As he demonstrated in his campaign for the presidency, Barack Obama thinks long. Hence, the new President-elect is better prepared to take office than any other newly elected chief executive in the history of the modern presidency. (This includes vice-presidents who succeeded to the office, with the possible exception of George H.W. Bush.) While still in the midst of the grueling contest for the presidency, Obama and his advisers deliberated and planned how he wanted to conduct a possible transition and how he wanted to govern. This is unusual. A preelection transition team was formed in early August, weeks before the final campaign began, and put in the hands of the wise and experienced John Podesta, who had held high positions in the Clinton White House and is now the head of the Center for American Progress, a think tank in Washington he founded in 2003 to generate progressive ideas.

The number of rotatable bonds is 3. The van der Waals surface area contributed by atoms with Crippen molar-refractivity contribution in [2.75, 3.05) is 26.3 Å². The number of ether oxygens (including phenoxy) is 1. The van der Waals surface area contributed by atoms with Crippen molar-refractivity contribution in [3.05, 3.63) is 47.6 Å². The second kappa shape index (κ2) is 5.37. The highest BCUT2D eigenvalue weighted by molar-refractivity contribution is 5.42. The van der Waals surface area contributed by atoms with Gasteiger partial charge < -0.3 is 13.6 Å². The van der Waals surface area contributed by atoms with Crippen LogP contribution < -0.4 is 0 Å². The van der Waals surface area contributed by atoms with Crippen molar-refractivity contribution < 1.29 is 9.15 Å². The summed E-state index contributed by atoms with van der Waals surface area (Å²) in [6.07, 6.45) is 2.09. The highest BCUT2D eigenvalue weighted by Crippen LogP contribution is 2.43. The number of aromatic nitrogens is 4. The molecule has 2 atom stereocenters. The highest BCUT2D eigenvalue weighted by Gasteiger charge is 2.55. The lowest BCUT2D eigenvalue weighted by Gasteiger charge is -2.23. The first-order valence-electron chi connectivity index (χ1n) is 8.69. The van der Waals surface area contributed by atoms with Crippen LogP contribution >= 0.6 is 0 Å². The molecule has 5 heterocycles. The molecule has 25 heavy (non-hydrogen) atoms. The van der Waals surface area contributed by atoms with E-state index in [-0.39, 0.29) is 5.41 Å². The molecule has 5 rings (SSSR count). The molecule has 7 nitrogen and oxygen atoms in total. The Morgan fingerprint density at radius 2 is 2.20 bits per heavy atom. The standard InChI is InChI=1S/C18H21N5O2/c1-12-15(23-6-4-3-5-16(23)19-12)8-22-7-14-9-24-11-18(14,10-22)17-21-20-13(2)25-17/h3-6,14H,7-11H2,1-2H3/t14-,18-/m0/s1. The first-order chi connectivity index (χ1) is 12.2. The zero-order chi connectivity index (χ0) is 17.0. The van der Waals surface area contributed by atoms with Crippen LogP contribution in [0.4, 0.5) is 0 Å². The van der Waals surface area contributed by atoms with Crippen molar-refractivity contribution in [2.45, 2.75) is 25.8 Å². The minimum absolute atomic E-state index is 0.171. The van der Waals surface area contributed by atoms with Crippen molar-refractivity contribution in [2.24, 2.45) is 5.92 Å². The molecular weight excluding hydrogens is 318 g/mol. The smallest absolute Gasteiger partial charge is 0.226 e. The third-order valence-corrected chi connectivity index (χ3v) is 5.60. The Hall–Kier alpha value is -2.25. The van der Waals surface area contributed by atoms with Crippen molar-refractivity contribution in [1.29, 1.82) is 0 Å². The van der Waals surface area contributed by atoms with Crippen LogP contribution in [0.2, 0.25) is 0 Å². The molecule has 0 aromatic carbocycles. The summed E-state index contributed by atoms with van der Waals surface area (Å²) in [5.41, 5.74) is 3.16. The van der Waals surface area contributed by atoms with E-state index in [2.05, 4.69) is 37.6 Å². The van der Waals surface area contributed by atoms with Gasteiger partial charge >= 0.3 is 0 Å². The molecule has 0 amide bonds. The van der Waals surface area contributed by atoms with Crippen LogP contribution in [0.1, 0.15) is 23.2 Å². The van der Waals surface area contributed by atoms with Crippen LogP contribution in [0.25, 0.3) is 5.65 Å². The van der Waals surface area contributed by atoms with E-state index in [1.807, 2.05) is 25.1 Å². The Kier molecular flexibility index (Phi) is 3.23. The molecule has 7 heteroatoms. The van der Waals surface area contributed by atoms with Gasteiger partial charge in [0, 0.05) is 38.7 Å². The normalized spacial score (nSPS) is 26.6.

Even earlier, not long after he wrapped up the nomination in June, Obama recruited Phil Schiliro, former top aide to California congressman Henry Waxman, to try to keep the Democratic Congress in synch with the campaign. When during the election race Obama felt that he had to relent on the issue of offshore drilling, House Speaker Nancy Pelosi, of California, who is highly sensitive to protecting coastlines, reluctantly switched her position to support him. Well before the election, Schiliro and other Obama campaign staff members were also in frequent touch behind the scenes with Democratic congressional leaders about the future agenda. (Schiliro will serve as head of congressional relations in the Obama White House.)